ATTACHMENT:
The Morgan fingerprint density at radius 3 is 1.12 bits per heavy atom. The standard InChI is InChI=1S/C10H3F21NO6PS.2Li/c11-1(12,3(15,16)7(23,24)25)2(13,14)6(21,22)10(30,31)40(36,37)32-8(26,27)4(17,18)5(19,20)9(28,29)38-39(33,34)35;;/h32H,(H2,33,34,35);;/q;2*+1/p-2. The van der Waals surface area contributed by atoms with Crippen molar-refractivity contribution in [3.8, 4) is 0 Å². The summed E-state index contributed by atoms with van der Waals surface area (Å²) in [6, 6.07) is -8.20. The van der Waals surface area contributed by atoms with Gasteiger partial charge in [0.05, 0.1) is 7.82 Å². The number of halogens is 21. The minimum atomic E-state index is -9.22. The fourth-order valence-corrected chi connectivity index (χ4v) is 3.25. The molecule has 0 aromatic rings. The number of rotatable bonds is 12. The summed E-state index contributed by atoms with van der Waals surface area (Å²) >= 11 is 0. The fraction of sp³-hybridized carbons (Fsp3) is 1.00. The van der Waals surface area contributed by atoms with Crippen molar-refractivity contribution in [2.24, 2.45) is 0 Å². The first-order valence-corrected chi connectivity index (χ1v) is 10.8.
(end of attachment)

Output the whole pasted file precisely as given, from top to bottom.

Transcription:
The Morgan fingerprint density at radius 3 is 1.12 bits per heavy atom. The standard InChI is InChI=1S/C10H3F21NO6PS.2Li/c11-1(12,3(15,16)7(23,24)25)2(13,14)6(21,22)10(30,31)40(36,37)32-8(26,27)4(17,18)5(19,20)9(28,29)38-39(33,34)35;;/h32H,(H2,33,34,35);;/q;2*+1/p-2. The van der Waals surface area contributed by atoms with Crippen molar-refractivity contribution in [3.8, 4) is 0 Å². The summed E-state index contributed by atoms with van der Waals surface area (Å²) in [6, 6.07) is -8.20. The van der Waals surface area contributed by atoms with Gasteiger partial charge in [0.05, 0.1) is 7.82 Å². The number of halogens is 21. The minimum atomic E-state index is -9.22. The fourth-order valence-corrected chi connectivity index (χ4v) is 3.25. The molecule has 0 aromatic rings. The number of rotatable bonds is 12. The summed E-state index contributed by atoms with van der Waals surface area (Å²) >= 11 is 0. The fraction of sp³-hybridized carbons (Fsp3) is 1.00. The van der Waals surface area contributed by atoms with Crippen molar-refractivity contribution in [2.24, 2.45) is 0 Å². The first-order valence-corrected chi connectivity index (χ1v) is 10.8.